Your Baby and You - page 37

your baby and you
Pelvic Floor Exercises
In women, pelvic floor muscles support the bladder, bowel and womb and
therefore have been affected both by the pregnancy and the delivery,
regardless of how your baby was born. It is important that these muscles
are exercised following the birth of your baby in order that they continue to
support these organs in later life. Women with strong pelvic floor muscles are
less likely to suffer from prolapse or leakage from their bladder or bowel.
Toning these muscles in the short term can also reduce swelling and soreness.
Pelvic floor exercises are quick and simple and can be done anywhere as
long as you maintain good posture, as the pelvic floor muscles function much
better this way. You should feel a gentle lift and squeeze around your front
and back passages. This is the basic exercise that will tone these muscles.
Every woman is different and it is important that you don’t strain yourself.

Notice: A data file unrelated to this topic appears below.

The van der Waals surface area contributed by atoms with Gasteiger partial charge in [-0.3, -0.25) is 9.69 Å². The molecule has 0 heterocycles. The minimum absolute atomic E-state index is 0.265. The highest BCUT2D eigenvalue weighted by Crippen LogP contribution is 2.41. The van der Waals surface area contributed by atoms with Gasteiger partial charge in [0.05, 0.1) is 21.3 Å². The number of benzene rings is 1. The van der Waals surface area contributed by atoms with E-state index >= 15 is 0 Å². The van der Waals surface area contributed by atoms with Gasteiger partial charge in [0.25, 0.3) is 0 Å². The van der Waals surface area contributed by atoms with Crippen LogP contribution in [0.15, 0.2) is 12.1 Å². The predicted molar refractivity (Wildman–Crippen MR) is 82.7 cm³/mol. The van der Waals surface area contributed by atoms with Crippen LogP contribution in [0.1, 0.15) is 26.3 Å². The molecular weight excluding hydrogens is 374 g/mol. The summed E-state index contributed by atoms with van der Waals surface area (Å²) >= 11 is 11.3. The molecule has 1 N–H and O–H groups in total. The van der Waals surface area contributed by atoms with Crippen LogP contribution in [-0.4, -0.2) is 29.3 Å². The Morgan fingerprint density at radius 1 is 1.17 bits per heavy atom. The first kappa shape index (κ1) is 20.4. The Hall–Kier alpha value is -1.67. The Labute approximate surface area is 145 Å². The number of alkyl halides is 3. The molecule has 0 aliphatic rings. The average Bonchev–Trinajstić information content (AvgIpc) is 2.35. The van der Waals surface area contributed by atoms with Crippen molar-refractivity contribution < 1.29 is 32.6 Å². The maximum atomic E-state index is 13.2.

Start gently by holding this ‘squeeze’ for five seconds. Rest and repeat the
exercise up to ten times.
Gradually increase the length of time you can hold it for (up to a maximum of
ten seconds) as the muscles become stronger.
Next try to squeeze and lift more quickly and release slowly (up to ten times).
This will help to reduce leaking urine when you cough, sneeze or laugh. It is
important that if you have any problems with your bladder that you discuss it
with your GP.
DO NOT:
Hold your breath
Tighten your tummy excessively
Tighten your buttocks
REMEMBER:
Start gently and increase the strength and frequency of the exercises, as
feels comfortable. Try to repeat these exercises four to six times everyday.
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